Different behavioural states (such as sleep/wake) are correlated with different spatio-temporal patterns of EEG (or field) recordings of the brain. These diverse brain rhythms denote different collective activity patterns expressed by large numbers of nerve cells. We are interested in how these different states of the brain coordinate activity within and between multiple areas in order to allow us to perceive the environment, make adaptive motor responses, and form memories (in short, to think).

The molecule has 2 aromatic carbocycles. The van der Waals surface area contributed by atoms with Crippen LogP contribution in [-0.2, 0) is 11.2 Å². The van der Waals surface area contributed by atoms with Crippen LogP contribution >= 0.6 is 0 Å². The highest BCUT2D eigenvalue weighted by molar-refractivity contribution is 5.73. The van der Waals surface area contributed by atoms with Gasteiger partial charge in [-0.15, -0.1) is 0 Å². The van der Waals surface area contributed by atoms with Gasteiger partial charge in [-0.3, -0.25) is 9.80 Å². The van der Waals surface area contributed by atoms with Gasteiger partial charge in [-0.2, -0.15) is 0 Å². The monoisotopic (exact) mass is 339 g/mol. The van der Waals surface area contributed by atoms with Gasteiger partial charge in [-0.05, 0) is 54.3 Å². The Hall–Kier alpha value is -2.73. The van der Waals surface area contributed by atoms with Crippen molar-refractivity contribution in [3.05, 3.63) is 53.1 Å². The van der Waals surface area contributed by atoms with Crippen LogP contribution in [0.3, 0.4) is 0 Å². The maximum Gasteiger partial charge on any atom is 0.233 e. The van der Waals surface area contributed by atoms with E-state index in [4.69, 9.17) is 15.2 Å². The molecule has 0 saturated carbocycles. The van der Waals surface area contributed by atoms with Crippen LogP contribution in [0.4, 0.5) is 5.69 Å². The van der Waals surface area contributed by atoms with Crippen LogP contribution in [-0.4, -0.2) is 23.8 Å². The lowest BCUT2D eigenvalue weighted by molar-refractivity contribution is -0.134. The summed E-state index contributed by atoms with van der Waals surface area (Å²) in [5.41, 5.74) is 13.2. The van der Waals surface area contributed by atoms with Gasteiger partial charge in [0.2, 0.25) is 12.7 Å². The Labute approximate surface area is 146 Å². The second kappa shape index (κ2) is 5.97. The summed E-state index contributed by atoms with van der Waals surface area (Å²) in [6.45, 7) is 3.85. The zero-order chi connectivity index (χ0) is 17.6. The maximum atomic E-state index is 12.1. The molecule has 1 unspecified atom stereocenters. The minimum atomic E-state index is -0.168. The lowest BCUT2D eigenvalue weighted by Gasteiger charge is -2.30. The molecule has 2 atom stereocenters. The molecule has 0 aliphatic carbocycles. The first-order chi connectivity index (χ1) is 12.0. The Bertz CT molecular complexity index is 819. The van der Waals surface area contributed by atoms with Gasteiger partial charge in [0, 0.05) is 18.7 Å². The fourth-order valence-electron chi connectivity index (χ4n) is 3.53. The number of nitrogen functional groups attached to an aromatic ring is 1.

Our focus is on rhythmic activity within the medial temporal lobe, a region of the brain which is important for memory. Structures we study include the hippocampus and the entorhinal cortex. Our research has implications for both Alzheimer’s Disease (a pathological type of senile dementia in which medial temporal lobe structures are the first to be damaged and a disorder in which EEG rhythms are impaired) and Epilepsy (a predisposition to pathological hypersychrony which can cause impairments of both cognition and motor behaviours).